This was intended to give me information on which timings and types of reflections are most significant for my students learning.
Timings: The data indicates (somewhat unsurprisingly…!) that the big milestone reflections were the one that students found most significant. The “100 days into IB”, “surviving the stoichiometry unit” and “after Grade 11 exam” reflections were all top scorers. I’ve referred to the “Power of Moments” by Chip and Dan Heath before in my blog on making the last days of school memorable. I feel like the outcome is the same: by making the peaks “peakier” and by celebrating milestones, it makes it clear to students that they are overcoming challenge all the time.
“They are important information to both giving me support and hope of when I feel down and sad in chemistry. Its like a letter to myself like a therapy”
If I can create a few more genuine milestones then I can heighten this effect and hopefully encourage more consistent optimism in Chemistry. Recording times that they’ve felt overwhelmed or anxious and have subsequently achieved success can hopefully give students the confidence to embrace challenge in the knowledge that everything will be okay in the end (The gift of mild confusion).
Types of reflection: I also noticed that the top-scorer reflection activities were also the ones that contained all 3 aspects of reflection: Awareness (of emotions), Analysis (of the current situation) and Application (to future situations). Whilst you can definitely complete reflections that focus on one of these aspects, this data might suggest that the full-set increases their significance in the students reflective journey.
“The graph allowed me see the different times I was feeling confident and less confident in the context of my whole progress.”
“It reminded me of the mindset that I need to have in class and helped be understand that I have this inner drive to get better.”
It is not clear whether the activity or the timing was the main contributor to the success of the reflection. The only conclusion that I can definitely make is that if you pair an effective strategy with a landmark moment, students are likely to find the reflection significant for their learning.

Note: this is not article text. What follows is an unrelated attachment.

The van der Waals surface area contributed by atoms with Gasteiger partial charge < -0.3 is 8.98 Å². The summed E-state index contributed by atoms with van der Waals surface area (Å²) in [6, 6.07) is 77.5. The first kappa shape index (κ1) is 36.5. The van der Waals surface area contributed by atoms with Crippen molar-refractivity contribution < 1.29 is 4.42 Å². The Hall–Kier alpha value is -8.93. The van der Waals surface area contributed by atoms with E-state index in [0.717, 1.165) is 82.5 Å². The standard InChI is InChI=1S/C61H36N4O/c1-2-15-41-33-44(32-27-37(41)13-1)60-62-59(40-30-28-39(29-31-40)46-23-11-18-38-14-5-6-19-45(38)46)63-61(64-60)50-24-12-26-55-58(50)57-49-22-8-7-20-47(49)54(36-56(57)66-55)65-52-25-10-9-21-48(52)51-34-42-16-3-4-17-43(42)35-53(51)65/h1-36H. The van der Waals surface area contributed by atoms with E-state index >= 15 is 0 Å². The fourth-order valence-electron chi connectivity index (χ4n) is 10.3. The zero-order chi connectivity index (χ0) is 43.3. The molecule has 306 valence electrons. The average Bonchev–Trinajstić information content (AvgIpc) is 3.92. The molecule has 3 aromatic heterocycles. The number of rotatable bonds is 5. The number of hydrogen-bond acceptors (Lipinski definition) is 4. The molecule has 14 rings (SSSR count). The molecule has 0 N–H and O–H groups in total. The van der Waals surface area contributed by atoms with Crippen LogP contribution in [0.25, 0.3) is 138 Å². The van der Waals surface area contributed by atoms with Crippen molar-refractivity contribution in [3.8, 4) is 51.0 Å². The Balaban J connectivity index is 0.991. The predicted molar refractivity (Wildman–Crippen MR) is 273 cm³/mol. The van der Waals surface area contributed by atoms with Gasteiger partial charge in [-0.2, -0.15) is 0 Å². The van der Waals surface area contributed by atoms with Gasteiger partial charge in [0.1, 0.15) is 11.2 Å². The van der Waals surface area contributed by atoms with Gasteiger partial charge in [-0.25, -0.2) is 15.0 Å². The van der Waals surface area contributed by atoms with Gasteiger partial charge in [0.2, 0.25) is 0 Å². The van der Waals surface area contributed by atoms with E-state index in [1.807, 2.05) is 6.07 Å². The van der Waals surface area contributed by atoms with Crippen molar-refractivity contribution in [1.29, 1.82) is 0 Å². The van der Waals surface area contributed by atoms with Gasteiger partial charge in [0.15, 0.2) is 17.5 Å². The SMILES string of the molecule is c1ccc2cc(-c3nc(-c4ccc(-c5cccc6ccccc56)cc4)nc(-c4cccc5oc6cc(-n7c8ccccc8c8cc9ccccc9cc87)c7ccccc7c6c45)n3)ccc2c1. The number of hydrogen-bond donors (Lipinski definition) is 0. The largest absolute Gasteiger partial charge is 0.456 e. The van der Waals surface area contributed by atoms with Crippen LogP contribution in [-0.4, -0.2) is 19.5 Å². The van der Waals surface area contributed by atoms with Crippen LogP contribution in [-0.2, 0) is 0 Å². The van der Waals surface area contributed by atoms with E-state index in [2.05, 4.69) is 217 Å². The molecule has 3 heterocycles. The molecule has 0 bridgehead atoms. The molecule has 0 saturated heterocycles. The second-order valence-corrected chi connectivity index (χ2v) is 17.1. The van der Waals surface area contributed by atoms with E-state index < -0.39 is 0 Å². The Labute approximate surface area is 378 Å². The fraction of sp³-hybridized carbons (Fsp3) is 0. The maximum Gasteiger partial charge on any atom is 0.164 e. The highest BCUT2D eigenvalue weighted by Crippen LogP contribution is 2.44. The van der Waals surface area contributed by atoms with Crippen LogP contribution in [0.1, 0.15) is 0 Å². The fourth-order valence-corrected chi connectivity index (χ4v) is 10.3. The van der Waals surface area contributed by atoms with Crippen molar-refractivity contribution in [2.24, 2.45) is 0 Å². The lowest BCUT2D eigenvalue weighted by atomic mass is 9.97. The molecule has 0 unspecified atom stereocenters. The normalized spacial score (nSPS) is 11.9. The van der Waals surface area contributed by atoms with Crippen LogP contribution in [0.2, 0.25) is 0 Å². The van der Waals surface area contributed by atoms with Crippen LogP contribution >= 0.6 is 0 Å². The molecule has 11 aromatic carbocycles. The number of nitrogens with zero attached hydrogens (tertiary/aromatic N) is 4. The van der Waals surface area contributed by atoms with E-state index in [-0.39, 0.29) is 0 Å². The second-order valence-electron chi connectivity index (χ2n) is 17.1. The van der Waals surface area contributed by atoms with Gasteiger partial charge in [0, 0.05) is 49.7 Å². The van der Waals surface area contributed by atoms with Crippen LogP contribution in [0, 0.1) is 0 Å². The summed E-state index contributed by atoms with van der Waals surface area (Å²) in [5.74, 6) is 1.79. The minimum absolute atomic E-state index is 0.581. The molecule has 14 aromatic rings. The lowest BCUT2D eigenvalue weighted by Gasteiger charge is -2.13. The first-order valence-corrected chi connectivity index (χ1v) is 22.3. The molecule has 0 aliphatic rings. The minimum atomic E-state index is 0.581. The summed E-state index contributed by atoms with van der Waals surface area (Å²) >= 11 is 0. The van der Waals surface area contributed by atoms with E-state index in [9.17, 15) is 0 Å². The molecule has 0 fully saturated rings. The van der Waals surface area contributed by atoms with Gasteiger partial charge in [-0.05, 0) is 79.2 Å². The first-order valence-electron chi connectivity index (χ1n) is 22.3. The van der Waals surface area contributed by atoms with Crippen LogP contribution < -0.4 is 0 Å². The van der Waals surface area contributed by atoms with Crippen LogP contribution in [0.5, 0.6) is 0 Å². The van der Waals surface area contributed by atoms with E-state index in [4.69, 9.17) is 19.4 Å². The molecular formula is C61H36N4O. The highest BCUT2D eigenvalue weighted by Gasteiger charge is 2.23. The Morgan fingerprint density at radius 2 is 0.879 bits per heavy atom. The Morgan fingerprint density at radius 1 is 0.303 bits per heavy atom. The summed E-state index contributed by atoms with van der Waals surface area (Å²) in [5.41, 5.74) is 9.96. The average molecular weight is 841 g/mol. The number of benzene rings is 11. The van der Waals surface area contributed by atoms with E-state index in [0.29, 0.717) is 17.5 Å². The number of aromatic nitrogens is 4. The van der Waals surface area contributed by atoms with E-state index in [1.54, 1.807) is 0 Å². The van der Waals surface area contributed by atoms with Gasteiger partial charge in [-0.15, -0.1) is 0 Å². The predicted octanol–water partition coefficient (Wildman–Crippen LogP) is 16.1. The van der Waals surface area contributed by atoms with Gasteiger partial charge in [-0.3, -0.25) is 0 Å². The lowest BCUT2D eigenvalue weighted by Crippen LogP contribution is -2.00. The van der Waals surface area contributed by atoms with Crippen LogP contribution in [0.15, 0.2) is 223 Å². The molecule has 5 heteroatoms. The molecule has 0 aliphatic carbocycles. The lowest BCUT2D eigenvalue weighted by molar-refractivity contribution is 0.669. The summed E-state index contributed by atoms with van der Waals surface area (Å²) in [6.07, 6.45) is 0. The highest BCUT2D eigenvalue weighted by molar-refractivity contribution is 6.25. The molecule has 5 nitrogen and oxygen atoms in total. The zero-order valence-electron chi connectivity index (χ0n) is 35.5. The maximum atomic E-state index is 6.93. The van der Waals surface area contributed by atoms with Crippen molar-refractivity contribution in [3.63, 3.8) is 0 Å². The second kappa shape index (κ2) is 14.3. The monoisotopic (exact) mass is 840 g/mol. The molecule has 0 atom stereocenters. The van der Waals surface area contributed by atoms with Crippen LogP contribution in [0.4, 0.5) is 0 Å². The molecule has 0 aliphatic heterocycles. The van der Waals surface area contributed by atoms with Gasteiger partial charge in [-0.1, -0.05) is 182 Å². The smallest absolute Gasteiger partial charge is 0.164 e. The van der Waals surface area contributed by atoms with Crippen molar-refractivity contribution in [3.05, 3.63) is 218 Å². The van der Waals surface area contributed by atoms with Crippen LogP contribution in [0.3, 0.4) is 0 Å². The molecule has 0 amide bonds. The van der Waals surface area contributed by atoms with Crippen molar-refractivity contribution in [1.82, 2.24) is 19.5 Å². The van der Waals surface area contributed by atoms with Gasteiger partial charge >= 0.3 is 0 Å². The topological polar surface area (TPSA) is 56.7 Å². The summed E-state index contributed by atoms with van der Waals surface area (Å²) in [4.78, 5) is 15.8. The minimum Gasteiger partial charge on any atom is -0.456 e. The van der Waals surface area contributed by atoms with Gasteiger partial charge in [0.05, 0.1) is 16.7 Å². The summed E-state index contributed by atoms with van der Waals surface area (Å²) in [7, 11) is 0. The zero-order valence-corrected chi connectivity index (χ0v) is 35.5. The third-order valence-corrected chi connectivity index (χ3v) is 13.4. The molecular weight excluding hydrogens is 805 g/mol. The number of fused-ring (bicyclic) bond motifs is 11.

Based on this feedback, the learning logs are definitely going to stay part of my classroom practice. But all this data definitely leave me with some questions about how my protocols might change moving into next year:
Is it more important to create a regular reflection practise or to focus on getting the most out of the milestone moments?
How might I change how I introduce reflection at the start of the year?
How can I know whether my students are just jumping through hoops or genuinely engaging with the process?
One thought on “Reflection Inception (2/3)”
Wow – first of all I hope that at some point my two kids have you as a teacher!!!! Second of all some of your points resonated with me. As a former teenage boy I really like the fact that you acknowledge that reflection does not often come easy!
However I remember struggling in ninth grade math and my best friend who was at the top of the class said to me – “you are struggling because of your confidence with the material and how you feel about the subject”. To which I snapped at him – “no I am struggling because the stuff is hard”! I lacked the capacity to reflect on the process, learn from my mistakes, and be emotionally attached to the material. Hold on – I was emotionally attached but my emotion was being constantly confused and upset.
I was actually surprised by the survey results but I am a firm believer in the the fact that success in the classroom is so dependant on how material and activities are delivered. It is obvious that you conveyed this idea in such a positive way that the students realised its importance and saw its value. Which takes me back to my original statement – I hope you teach my kids at some point in their educational careers – even if they do not take chemistry!